Blog | April 2, 2013

Pro-GE Cat’s Outta the Bag: “Monsanto Protection Act” Culprit is Revealed

AliciaWell, the jig is up. The previously anonymous author of Section 735, dubbed The Monsanto Protection Act, in Congress’ Continuing Resolution that was recently signed into law by President Obama has been revealed.

Roy Blunt

Missouri Senator Roy Blunt gave Missouri-based biotech giant Monsanto the ability to write the controversial rider, which demands that the U.S. Department of Agriculture (USDA) allow the sale and planning of genetically engineered (GE) crops to continue even if the crop is being contested in federal courts for public health or environmental reasons—in essence allowing genetically engineered crops to evade full judicial review. Senator Blunt has received over $60,000 from Monsanto since 2008.

Maryland Senator Barbara Mikulski, who chairs the Senate Appropriations Committee, has released a public statement apologizing to the public for the passing of the Monsanto Protection Act, stating that the legislation was buried deep within a government spending bill that was required to ‘prevent a government shutdown’.

It is the latest chapter in a battle that started in 2007 regarding the USDA’s approval of Roundup Ready alfalfa, where a federal district judge banned plantings of the GE alfalfa variety until the USDA completed a thorough environmental impact statement. The U.S. Supreme Court overturned the planting ban in June 2010, and the USDA re-approved the crop in January 2011 after completing the study.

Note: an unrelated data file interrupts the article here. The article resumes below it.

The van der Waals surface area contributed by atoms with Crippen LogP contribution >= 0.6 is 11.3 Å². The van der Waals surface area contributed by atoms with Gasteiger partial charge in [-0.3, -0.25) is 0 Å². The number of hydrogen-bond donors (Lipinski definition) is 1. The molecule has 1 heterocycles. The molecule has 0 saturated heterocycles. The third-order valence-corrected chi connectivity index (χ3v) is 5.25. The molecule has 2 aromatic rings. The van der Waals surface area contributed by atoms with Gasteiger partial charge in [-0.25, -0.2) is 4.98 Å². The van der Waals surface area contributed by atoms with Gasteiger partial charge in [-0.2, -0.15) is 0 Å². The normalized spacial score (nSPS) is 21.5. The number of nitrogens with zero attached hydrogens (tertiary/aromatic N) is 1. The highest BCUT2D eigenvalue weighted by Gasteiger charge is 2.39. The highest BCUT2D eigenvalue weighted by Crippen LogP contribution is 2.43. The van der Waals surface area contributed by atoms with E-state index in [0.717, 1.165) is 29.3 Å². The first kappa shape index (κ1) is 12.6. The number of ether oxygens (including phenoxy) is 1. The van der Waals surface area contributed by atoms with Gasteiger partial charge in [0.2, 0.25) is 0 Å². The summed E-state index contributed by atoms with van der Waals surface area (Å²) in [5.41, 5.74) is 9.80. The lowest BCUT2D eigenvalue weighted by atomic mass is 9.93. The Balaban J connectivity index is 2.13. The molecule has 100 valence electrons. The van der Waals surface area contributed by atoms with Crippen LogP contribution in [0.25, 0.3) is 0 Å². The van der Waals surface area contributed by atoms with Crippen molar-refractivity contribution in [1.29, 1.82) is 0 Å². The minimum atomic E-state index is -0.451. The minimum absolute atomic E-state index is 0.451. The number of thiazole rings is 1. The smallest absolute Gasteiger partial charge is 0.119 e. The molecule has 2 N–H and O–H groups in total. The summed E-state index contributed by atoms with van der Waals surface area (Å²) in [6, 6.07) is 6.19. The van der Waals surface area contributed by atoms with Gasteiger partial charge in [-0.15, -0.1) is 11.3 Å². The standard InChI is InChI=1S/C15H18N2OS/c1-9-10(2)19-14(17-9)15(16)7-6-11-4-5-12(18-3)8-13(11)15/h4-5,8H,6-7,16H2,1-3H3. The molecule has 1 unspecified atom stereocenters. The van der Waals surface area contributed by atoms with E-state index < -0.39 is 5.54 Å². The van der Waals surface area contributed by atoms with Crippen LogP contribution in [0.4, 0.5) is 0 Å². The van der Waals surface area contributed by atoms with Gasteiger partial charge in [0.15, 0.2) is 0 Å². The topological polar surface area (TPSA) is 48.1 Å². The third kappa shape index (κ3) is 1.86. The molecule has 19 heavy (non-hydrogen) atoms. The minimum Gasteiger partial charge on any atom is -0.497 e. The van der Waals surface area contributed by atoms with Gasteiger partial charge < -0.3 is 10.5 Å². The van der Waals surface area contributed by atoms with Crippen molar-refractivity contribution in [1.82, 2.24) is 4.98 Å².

Even though the GE rider passed, it will expire on September 30th with the Continuing Resolution. Still, the window is wide open for additional GE crops to proliferate the market until then.

The good news is that public outcry has skyrocketed the visibility of this closed-door deal. What do you think? How can farmers and eaters take action to prevent wheeling and dealing behind the scenes? How can the public hold lawmakers accountable and keep corporate lobbying dollars from dictating public policy? How should our government handle the regulation of genetically engineered crops?

For more info about genetic engineering in the food system, visit our GE page.

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